I must add something regarding "targeting specific person". Please remember that this problem is similar to law - law is not targeting a specific person, but a characteristic. The user can clearly write this in profile. Of course, we can later check if this is true - if this user really targets characteristics, not the person. But if this user will write a comment directed at some specific person, this is not evidence of targeting a person and not characteristic. We would need to show that this user wrote a comment to some person with specific characteristics and didn't write to another person which had this characteristic but could do this (i.e. answered the question without a similar comment).

For reference:

Should political (possibly offensive) content be allowed in user's profile?

13
  • 26
    If you put a statement in your profile saying you refuse to help Russian users then that's not harrassment of any specific person, but if you comment on a specific person's question to say the same thing (whether or not you say it directly or point at the same statement written elsewhere), it is targeted at that individual user. So I don't think your argument is convincing at all.
    – kaya3
    Feb 27 at 13:06
  • 3
    @kaya3 No, as long as you would write this comment to all users which have some specific characteristic, this is not specific for some person. This is the same as with the law - if you punish all people who are thieves, even if it concerns on specific people (they have names etc.) this is not specific for some person, but for specific characteristic.
    – gss
    Feb 27 at 13:11
  • 7
    "No, as long as you would write this comment to all users which have some specific characteristic, this is not specific for some person." if that's the case, do expect a modflag for flooding the site with useless comments.
    – VLAZ
    Feb 27 at 13:13
  • 1
    Yes, of course, this is what I said - it is spam.
    – gss
    Feb 27 at 13:14
  • 2
    Which isn't friendly. And I'd certainly consider a wide spread of such comments as harassment and abuse.
    – VLAZ
    Feb 27 at 13:15
  • 2
    @gss you seem to ignore the part "No bigotry" from the code of conduct, I would count that as a Rude or Abusive flag if anyone makes such comments. Feb 27 at 13:15
  • 9
    "No, as long as you would write this comment to all users which have some specific characteristic, this is not specific for some person" - your argument seems to be that as long as somebody harrasses everyone in a certain group then it's not harrassment. I disagree, on the basis of the meaning of the word "harrassment".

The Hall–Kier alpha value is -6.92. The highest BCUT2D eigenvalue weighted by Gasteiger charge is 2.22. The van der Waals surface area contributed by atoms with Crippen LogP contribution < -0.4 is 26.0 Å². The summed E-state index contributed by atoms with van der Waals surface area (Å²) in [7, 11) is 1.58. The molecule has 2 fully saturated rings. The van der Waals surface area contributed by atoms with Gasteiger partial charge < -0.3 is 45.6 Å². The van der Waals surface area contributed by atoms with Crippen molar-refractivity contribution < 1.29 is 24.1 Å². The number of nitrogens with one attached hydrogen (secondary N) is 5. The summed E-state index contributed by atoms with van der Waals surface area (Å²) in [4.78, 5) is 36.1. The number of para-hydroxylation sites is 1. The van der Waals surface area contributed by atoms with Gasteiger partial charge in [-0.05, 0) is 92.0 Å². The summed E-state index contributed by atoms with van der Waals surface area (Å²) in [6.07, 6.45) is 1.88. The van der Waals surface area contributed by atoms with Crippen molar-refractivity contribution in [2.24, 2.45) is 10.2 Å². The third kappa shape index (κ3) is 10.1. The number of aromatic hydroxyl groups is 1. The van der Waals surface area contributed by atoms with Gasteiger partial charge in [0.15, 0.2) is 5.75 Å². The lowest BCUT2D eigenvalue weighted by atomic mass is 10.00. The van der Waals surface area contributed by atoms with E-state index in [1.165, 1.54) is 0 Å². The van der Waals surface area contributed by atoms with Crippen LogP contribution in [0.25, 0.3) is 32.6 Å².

– kaya3
    Feb 27 at 13:16
  • 1
    Ok, but it looks like you are igonoring the fact that profiles can be political. It is very clear in this site.
    – gss
    Feb 27 at 13:18
  • 7
    No, I'm not ignoring that at all. I'm saying that there is no loophole saying it is OK to harrass somebody by writing a comment telling them to read a statement written in your profile, as opposed to harrassing that person by making the same statement in the comment itself. You can put it on your profile without harrassing individual users by telling them to go read your profile.
    – kaya3
    Feb 27 at 13:20
  • Nobody is overlooking that. You're just trying to make a claim that profiles and comments are the same. They aren't.
    – VLAZ
    Feb 27 at 13:20
  • 2
    No, you are wrong. I clearly said that you can't write the same in the profile and in the comment.
    – gss
    Feb 27 at 13:22
  • 3
    @gss so let's frame the situation differently. the profile of user A states "i am an evangelical Christian, and follow the word of god" they then comment on a question by a user B who has a rainbow or similar pride symbol in their profile picture. User A's comment reads "I can answer this question but choose not to, see my profile for details". Is that really not harassing the person just with 1 extra step. the only reason you would make such a comment is to hope to bring attention to this factor you believe people who also not answer this question the bases of.
    – Nifim
    Feb 28 at 18:40
  • @Nifim perhaps I should improve my answer. Generally, I think it should be possible to have political profile and let others know about your profile and this should be seen only as spam / off topic, because you don't have to check the profile. I mean - I feel it is controversial, but for me the solution would be to prohibit political profiles. Otherwise we would have the situation when profiles can be political, but then you can't say about them (in some context), because it can be harassing. That's a nonsense for me. If something can exists, then it can exists very openly.